Scientists from the National Research Nuclear University MEPhI (Russia) have recently created components for the development of fault-tolerant asynchronous circuits that can be used in spacecraft.
Chips, traditionally used in automobiles and computers, are poorly combined with spacecraft due to low reliability when exposed to cosmic rays. In space, high-energy ions lead to errors and failures in devices. Therefore, in the development of ASIC (application integrated circuits) for spacecraft, scientists need to create special methods to increase fault tolerance (reliability).
The main problem of synchronous circuits is that their complexity and the number of elements on the chip are constantly growing. Sections of circuits located at large distances should be synchronized in accordance with the clock frequency. That is, if the signals generated by the clock pulse generator do not correspond to exact time intervals, the circuit ceases to function.
This is a complex technical problem, including the degradation of microchips. Therefore, the prospect is seen in asynchronous circuits, where the switching takes place in parallel and without delay. Not everything goes smoothly with the design methodology of such schemes, because there is no standard way to develop them. But the general idea of designing asynchronous circuits was proposed back in the 1970s. The researchers carefully studied the technical capabilities of synchronous circuits, where design parameters do not exceed 10 nanometers. Asynchronous circuits with the same parameters will work faster than synchronous counterparts. Therefore, Russian scientists decided to come up with new elements for faster and more reliable asynchronous circuits. The new study talks about fault-tolerant C-elements.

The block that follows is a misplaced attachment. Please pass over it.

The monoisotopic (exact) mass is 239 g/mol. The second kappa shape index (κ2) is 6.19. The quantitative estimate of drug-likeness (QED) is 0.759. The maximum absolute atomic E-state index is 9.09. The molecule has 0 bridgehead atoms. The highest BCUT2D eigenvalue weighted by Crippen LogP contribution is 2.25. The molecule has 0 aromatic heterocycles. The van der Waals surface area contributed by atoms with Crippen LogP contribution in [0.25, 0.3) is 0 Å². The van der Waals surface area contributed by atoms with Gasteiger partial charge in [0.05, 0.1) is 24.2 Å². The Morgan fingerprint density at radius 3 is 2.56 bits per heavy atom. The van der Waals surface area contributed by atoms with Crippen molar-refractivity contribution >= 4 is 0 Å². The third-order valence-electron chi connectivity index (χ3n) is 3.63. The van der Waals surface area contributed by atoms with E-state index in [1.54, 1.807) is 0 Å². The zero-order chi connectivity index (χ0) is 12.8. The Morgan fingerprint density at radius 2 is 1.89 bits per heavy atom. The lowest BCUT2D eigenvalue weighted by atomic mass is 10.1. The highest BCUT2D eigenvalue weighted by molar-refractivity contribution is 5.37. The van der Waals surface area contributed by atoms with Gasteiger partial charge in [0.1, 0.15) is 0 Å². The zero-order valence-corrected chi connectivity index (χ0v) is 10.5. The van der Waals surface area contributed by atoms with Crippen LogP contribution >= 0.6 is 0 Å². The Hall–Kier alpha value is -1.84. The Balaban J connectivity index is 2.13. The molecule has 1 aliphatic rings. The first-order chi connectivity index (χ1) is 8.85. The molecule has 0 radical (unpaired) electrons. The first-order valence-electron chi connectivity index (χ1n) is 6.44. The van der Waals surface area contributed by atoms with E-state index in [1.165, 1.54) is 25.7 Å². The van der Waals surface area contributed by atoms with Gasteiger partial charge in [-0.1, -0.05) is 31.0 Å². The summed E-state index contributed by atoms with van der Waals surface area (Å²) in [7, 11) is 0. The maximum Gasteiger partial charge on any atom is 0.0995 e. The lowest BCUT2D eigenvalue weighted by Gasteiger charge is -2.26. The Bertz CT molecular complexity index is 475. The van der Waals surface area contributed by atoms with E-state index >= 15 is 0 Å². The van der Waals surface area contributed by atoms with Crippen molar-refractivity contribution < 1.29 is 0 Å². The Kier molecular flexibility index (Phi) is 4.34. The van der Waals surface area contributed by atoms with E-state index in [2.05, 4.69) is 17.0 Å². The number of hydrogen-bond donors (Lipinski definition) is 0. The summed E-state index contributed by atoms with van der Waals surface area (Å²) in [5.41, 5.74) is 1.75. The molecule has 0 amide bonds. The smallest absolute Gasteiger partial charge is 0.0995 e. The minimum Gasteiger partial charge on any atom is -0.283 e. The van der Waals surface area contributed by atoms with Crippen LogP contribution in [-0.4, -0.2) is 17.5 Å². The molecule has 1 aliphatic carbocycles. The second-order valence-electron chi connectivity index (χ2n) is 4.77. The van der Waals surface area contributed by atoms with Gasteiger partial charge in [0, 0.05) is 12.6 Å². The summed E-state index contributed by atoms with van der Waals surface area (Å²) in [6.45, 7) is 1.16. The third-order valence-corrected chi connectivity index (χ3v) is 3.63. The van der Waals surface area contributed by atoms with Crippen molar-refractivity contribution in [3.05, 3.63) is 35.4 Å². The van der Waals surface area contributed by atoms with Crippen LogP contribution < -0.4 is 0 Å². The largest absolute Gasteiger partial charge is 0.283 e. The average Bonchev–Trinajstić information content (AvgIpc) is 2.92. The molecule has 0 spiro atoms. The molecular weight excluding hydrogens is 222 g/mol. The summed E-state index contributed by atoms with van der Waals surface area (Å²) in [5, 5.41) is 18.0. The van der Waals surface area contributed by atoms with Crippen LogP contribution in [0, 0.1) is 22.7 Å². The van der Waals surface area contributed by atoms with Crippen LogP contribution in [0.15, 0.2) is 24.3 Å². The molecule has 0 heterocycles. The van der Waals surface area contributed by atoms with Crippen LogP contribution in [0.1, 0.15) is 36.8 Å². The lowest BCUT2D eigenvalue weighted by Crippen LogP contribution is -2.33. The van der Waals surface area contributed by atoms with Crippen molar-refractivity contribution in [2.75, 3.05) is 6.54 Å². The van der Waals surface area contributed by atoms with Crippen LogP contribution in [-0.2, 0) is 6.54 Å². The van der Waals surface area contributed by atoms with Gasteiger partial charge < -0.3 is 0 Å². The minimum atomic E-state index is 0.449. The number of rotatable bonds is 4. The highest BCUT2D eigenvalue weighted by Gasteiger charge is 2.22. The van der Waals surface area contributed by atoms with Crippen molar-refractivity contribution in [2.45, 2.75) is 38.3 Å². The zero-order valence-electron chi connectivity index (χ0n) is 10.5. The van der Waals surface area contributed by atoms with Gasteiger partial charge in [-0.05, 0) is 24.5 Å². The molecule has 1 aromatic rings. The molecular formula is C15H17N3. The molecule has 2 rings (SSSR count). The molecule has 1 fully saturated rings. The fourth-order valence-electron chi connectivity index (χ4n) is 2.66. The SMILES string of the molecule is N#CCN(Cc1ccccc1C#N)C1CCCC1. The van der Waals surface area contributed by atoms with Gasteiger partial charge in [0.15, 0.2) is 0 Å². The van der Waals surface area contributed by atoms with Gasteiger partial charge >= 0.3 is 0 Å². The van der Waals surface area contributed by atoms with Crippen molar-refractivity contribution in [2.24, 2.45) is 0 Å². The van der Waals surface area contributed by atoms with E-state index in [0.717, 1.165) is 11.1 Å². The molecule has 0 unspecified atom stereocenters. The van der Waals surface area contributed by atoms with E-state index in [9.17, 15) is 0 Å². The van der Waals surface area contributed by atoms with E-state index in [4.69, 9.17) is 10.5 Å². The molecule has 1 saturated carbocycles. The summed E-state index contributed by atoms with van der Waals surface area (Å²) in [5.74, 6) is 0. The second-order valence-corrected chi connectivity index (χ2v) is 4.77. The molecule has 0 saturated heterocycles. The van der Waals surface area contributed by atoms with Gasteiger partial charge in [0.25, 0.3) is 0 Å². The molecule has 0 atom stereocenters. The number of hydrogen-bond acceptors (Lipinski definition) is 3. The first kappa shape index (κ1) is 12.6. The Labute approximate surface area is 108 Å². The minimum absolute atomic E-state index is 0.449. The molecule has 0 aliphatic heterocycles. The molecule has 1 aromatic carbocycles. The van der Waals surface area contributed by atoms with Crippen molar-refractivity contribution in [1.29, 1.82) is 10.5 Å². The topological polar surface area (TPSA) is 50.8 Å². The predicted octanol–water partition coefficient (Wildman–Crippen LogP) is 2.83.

We are talking about logical devices with built-in memory element. In fact, these are blocks with two inputs: when they match, the signal continues, and when there is not, the elements retain the previous value in their memory. Using the DICE method, it was possible to obtain three new C-elements with improved fault tolerance. Scientists hope to soon apply the development of complex spacecraft.